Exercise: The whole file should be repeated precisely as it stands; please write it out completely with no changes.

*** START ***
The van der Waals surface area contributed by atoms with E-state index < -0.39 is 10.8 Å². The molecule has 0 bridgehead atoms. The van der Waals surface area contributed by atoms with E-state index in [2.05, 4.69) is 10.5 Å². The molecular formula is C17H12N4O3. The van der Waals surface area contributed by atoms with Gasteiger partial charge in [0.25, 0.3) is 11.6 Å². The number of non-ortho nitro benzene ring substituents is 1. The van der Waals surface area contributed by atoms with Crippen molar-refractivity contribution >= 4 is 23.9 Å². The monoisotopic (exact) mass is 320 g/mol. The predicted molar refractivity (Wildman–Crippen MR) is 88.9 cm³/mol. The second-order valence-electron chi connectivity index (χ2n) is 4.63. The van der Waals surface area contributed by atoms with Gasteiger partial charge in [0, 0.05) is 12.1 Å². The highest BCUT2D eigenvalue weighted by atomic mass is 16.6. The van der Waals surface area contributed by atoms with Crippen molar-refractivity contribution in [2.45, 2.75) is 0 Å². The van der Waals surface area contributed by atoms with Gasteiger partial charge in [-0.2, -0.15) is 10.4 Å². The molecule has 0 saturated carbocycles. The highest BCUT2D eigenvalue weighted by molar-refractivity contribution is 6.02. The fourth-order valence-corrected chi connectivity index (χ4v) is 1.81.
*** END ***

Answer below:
The van der Waals surface area contributed by atoms with E-state index < -0.39 is 10.8 Å². The molecule has 0 bridgehead atoms. The van der Waals surface area contributed by atoms with E-state index in [2.05, 4.69) is 10.5 Å². The molecular formula is C17H12N4O3. The van der Waals surface area contributed by atoms with Gasteiger partial charge in [0.25, 0.3) is 11.6 Å². The number of non-ortho nitro benzene ring substituents is 1. The van der Waals surface area contributed by atoms with Crippen molar-refractivity contribution >= 4 is 23.9 Å². The monoisotopic (exact) mass is 320 g/mol. The predicted molar refractivity (Wildman–Crippen MR) is 88.9 cm³/mol. The second-order valence-electron chi connectivity index (χ2n) is 4.63. The van der Waals surface area contributed by atoms with Gasteiger partial charge in [0, 0.05) is 12.1 Å². The highest BCUT2D eigenvalue weighted by atomic mass is 16.6. The van der Waals surface area contributed by atoms with Crippen molar-refractivity contribution in [2.45, 2.75) is 0 Å². The van der Waals surface area contributed by atoms with Gasteiger partial charge in [-0.2, -0.15) is 10.4 Å². The molecule has 0 saturated carbocycles. The highest BCUT2D eigenvalue weighted by molar-refractivity contribution is 6.02. The fourth-order valence-corrected chi connectivity index (χ4v) is 1.81.